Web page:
"What this law does is level the playing field,” Mike Gambrell, a state lawmaker who sponsored the legislation, said in an interview.
But critics say AT&T, the major telecom company in the state, does not serve broadband to many rural areas where local governments could provide their own networks. In addition, they say the law leaves rural communities with sluggish Internet speeds because it defines a "served" area as one that can access internet speeds of least 190 kilobits per second, which is slower than the FCC's definition of broadband.
Catharine Rice, President of the SouthEast Association of Telecommunications Officers and Adviors (SEATOA), contacted us with a practical application of the bill's "served" versus "unserved" application:
This bill limits their [municipal networks] service areas to surrounding rural areas, and effectively prohibits any other communities in SC (and there are many) from filling the broadband gap created by the large private carriers.
Unserved areas are defined by census blocks. So you'd have to cull together tens of thousands to make a network viable, and all of them would have to qualify as unserved. According to the bill, an unserved area is a census block where 90% of the homes in the census block don't have access to 768 Kbps service. So if 11% of the homes have 768Kbps (not enough speed to even download a Netflix video), that Census block is "served."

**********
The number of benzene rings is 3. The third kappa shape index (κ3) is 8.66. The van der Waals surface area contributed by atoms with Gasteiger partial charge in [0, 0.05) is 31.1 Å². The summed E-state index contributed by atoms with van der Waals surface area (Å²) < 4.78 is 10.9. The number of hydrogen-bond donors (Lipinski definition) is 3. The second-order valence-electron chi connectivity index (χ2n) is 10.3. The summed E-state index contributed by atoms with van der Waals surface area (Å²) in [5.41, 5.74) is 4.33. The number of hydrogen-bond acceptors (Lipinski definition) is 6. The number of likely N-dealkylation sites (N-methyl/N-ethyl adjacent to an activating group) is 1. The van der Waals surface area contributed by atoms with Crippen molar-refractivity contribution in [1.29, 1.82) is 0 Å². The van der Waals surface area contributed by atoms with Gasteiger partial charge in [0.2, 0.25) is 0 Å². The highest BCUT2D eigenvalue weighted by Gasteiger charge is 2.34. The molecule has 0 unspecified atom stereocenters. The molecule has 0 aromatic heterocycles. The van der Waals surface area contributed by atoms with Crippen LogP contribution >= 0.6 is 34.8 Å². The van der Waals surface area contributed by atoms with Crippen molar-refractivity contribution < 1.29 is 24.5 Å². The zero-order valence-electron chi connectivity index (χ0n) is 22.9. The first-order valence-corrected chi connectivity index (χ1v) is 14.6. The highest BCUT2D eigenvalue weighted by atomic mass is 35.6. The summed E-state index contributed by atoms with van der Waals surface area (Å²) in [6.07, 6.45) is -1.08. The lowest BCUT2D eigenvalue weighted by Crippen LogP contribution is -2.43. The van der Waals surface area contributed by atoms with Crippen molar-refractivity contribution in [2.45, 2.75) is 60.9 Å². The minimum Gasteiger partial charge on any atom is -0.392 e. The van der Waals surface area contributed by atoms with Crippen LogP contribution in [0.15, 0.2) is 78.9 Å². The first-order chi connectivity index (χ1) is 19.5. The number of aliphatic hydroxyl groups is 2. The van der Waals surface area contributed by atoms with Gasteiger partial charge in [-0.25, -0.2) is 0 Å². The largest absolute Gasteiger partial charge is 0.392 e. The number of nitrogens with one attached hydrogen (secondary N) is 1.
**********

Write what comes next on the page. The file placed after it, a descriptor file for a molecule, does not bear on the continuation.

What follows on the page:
Bad, bad, and more bad
While two current Broadband Technology Opportunities Program (BTOP) projects, Orangeburg and the City of Hartsville, appear to fall into H3508's exemption and will be able to proceed, Oconee County faces special problems with their project, F.O.C.U.S (Fiber Optics Creating Unified Solutions). Jim Baller's legal analysis for Oconee County concludes that :